Precious Amir Jennings is still MISSING. Amir, last seen with his mother in South Carolina was a mere one and a half year old, when first reported missing. It’s been nearly a year that surveillance video captured him with the woman who should have protected him. Instead the toffee-skinned toddler with tender bowed lips and wide impressive eyes vanished without a trace.
Amir’s mother has since been convicted of unlawful conduct for refusing to tell authorities where Amir might be. She’s been sentenced to 10 years in prison. Clearly, the woman who brought this adorable little bit into the world is useless as a penny with a hole in it. And the news media, finger on the pulse of our consciousness, unlike with little missing white girls, has decided Amir isn’t of interest to us. Some speculate it’s because he’s African American. Some say it’s gender-based. Some insist if he was wealthy neither gender nor race would matter.
I and many others who have featured this child prominently on blogs, Facebook, Twitter, Pinterest, and various other reaches of the social universe have decided we won’t allow a pick and choose media to deny that capacity within us – the capacity to care and be a voice for the most vulnerable among us.
Amir isn’t a little blond hair blue-eyed white girl. So what? Amir’s parents aren’t middle-class white people. So what? Amir isn’t some well-known celebrity’s child. So what? The media’s indifference suggests Amir is a ‘throw-away’. Listed among all the other MISSING children considered nothing more than collateral damage in a world of corrupt, amoral creatures in human form that prey on the innocent. I say screw the media and continue voicing your care for this innocent child of God on whatever platform available.
Amir belongs to us now. Like Proximo told Maximus in Gladiator, “Win the crowd and you will win your freedom.” If you watched the movie, you know by that time Maximus had lost everything, including his wife and son. He was Proximo’s slave, a ‘throw-away’ gladiator, whose sole purpose was to entertain a blood-thirsty mob. Well, Maximus won over the crowd and in so doing became more powerful than an emperor.
We, you and I are the mob, the crowd. I knew Amir had slain my heart when, unable to clear my mind’s eye of that little face, I dug the newspaper out the trash. With those wide staring eyes prompting, I reread the article: Despite detectives’ pleas to national media, Amir’s disappearance has registered as scarcely a blip on the nation’s consciousness. I refused to believe noone cared about Amir so scoured the Internet. Aha, the crowd, perhaps not a horde, but many, without the backing of national media had made Amir their own. With this post and possibly others in the future, although I hope Amir will soon be found safe and sound, I gladly step into the fray.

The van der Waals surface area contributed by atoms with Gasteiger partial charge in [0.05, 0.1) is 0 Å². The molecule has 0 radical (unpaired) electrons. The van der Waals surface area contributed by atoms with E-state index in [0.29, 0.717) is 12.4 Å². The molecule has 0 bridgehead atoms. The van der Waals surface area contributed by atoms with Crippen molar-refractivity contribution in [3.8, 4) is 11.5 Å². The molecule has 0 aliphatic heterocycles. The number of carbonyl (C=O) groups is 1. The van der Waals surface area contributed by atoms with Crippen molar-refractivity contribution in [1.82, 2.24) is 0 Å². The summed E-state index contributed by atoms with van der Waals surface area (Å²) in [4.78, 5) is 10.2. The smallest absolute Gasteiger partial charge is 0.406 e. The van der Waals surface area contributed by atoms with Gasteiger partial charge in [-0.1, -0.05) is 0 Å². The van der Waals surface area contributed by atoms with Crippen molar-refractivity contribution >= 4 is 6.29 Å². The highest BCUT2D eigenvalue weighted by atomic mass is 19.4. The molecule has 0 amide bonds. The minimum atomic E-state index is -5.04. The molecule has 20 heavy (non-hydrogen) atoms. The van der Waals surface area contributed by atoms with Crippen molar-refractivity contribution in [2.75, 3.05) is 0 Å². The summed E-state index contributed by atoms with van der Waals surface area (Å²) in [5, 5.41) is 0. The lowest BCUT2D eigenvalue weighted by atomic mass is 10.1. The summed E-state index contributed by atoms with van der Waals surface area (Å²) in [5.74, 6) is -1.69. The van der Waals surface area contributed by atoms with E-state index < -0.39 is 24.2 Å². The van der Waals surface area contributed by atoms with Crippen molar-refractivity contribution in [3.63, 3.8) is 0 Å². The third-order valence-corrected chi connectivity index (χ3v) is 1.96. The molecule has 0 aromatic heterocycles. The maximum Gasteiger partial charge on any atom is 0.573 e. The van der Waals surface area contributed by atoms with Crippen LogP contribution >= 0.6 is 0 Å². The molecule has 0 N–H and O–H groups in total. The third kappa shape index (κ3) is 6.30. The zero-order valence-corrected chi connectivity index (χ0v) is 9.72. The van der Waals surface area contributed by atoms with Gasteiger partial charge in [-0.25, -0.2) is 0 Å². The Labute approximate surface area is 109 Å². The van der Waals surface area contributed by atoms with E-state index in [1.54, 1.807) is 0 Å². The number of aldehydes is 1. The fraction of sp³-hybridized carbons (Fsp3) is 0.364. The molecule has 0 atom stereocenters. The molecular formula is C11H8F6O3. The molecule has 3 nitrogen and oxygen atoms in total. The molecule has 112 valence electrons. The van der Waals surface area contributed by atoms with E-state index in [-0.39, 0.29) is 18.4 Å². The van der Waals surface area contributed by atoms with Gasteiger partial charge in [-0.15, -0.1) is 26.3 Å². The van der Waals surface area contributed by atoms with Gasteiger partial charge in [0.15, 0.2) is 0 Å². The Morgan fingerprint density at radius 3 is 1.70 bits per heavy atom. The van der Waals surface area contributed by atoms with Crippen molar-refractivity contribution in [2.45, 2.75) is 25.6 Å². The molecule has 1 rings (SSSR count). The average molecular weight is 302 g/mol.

At the risk of sounding overly obsessive about the movie Gladiator, I offer up one more quote. Lucilla attempting to pacify Commodus by disparaging Maximus’ hold on the people: “The mob is fickle, brother. He’ll be forgotten in a month.” It’s going on a year since Amir went missing and prominent newspapers herald his story. Just recently the nationally syndicated Tom Joyner Morning Show mentioned Amir on the radio. Bloggers, Facebookers, Twitterers, Pinteresters, anonymous forum chatters, among others in the social universe, dare to defy the national media, featuring Amire’s image and discussing his case.
MISSING BUT NOT FORGOTTEN. We are the fickle mob and Amire, is our child. We must speak for him and others like him. If you haven’t already, please add Amir to your consciousness on whatever platform available and keep him in prayer. I look forward to hearing how you are keeping Amir’s story alive. Strength and honor!